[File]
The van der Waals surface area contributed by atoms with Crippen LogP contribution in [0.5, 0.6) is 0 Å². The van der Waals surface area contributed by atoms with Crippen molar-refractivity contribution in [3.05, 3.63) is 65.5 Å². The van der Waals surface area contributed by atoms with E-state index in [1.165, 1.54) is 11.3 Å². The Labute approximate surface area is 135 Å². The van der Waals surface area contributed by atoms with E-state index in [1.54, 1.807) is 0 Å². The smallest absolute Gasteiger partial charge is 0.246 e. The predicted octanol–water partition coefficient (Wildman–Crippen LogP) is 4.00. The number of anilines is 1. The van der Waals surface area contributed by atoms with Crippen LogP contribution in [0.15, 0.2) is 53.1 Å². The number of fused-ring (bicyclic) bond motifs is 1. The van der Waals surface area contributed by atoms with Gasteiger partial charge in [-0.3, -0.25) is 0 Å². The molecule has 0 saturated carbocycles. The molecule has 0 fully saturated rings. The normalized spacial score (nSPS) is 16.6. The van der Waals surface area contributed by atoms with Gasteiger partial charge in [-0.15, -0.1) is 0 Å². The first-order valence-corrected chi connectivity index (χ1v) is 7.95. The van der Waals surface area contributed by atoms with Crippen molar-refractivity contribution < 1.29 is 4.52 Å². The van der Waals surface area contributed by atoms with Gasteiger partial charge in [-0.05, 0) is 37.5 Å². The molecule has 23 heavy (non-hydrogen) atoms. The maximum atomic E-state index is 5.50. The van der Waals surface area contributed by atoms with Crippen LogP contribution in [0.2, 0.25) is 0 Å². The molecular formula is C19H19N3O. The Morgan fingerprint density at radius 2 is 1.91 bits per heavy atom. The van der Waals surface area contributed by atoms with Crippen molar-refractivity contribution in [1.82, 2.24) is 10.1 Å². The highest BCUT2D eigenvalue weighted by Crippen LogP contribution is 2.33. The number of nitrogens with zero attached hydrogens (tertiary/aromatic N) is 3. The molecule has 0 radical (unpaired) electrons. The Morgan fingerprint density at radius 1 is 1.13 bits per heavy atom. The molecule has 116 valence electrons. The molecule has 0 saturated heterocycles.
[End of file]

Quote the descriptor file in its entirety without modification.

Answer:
The van der Waals surface area contributed by atoms with Crippen LogP contribution in [0.5, 0.6) is 0 Å². The van der Waals surface area contributed by atoms with Crippen molar-refractivity contribution in [3.05, 3.63) is 65.5 Å². The van der Waals surface area contributed by atoms with E-state index in [1.165, 1.54) is 11.3 Å². The Labute approximate surface area is 135 Å². The van der Waals surface area contributed by atoms with E-state index in [1.54, 1.807) is 0 Å². The smallest absolute Gasteiger partial charge is 0.246 e. The predicted octanol–water partition coefficient (Wildman–Crippen LogP) is 4.00. The number of anilines is 1. The van der Waals surface area contributed by atoms with Crippen LogP contribution in [0.15, 0.2) is 53.1 Å². The number of fused-ring (bicyclic) bond motifs is 1. The van der Waals surface area contributed by atoms with Gasteiger partial charge in [-0.3, -0.25) is 0 Å². The molecule has 0 saturated carbocycles. The molecule has 0 fully saturated rings. The normalized spacial score (nSPS) is 16.6. The van der Waals surface area contributed by atoms with Gasteiger partial charge in [-0.15, -0.1) is 0 Å². The first-order valence-corrected chi connectivity index (χ1v) is 7.95. The van der Waals surface area contributed by atoms with Crippen molar-refractivity contribution < 1.29 is 4.52 Å². The van der Waals surface area contributed by atoms with Gasteiger partial charge in [-0.05, 0) is 37.5 Å². The molecule has 23 heavy (non-hydrogen) atoms. The maximum atomic E-state index is 5.50. The van der Waals surface area contributed by atoms with Crippen LogP contribution in [0.2, 0.25) is 0 Å². The molecular formula is C19H19N3O. The Morgan fingerprint density at radius 2 is 1.91 bits per heavy atom. The van der Waals surface area contributed by atoms with Crippen molar-refractivity contribution in [1.82, 2.24) is 10.1 Å². The highest BCUT2D eigenvalue weighted by Crippen LogP contribution is 2.33. The number of nitrogens with zero attached hydrogens (tertiary/aromatic N) is 3. The molecule has 0 radical (unpaired) electrons. The Morgan fingerprint density at radius 1 is 1.13 bits per heavy atom. The molecule has 116 valence electrons. The molecule has 0 saturated heterocycles.